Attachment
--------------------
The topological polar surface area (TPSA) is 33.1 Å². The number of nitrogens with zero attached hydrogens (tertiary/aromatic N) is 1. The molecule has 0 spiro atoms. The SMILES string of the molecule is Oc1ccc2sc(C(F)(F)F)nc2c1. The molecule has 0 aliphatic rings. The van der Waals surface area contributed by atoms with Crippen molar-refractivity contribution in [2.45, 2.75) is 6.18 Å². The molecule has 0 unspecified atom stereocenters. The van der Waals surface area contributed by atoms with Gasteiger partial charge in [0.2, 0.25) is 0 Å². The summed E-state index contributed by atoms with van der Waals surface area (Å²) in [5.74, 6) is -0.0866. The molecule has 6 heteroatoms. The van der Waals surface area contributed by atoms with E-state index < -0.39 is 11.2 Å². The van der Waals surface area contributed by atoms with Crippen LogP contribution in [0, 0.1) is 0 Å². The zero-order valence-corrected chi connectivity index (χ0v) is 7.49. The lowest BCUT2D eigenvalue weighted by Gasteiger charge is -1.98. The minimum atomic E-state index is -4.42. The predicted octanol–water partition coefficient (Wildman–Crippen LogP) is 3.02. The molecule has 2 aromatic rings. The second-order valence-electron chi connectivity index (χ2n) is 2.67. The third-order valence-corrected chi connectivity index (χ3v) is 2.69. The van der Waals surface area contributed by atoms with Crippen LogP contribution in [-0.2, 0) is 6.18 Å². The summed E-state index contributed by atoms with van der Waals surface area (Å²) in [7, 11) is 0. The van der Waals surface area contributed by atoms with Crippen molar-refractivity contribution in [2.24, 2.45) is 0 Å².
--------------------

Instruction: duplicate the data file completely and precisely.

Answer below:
The topological polar surface area (TPSA) is 33.1 Å². The number of nitrogens with zero attached hydrogens (tertiary/aromatic N) is 1. The molecule has 0 spiro atoms. The SMILES string of the molecule is Oc1ccc2sc(C(F)(F)F)nc2c1. The molecule has 0 aliphatic rings. The van der Waals surface area contributed by atoms with Crippen molar-refractivity contribution in [2.45, 2.75) is 6.18 Å². The molecule has 0 unspecified atom stereocenters. The van der Waals surface area contributed by atoms with Gasteiger partial charge in [0.2, 0.25) is 0 Å². The summed E-state index contributed by atoms with van der Waals surface area (Å²) in [5.74, 6) is -0.0866. The molecule has 6 heteroatoms. The van der Waals surface area contributed by atoms with E-state index < -0.39 is 11.2 Å². The van der Waals surface area contributed by atoms with Crippen LogP contribution in [0, 0.1) is 0 Å². The zero-order valence-corrected chi connectivity index (χ0v) is 7.49. The lowest BCUT2D eigenvalue weighted by Gasteiger charge is -1.98. The minimum atomic E-state index is -4.42. The predicted octanol–water partition coefficient (Wildman–Crippen LogP) is 3.02. The molecule has 2 aromatic rings. The second-order valence-electron chi connectivity index (χ2n) is 2.67. The third-order valence-corrected chi connectivity index (χ3v) is 2.69. The van der Waals surface area contributed by atoms with Crippen LogP contribution in [-0.2, 0) is 6.18 Å². The summed E-state index contributed by atoms with van der Waals surface area (Å²) in [7, 11) is 0. The van der Waals surface area contributed by atoms with Crippen molar-refractivity contribution in [2.24, 2.45) is 0 Å².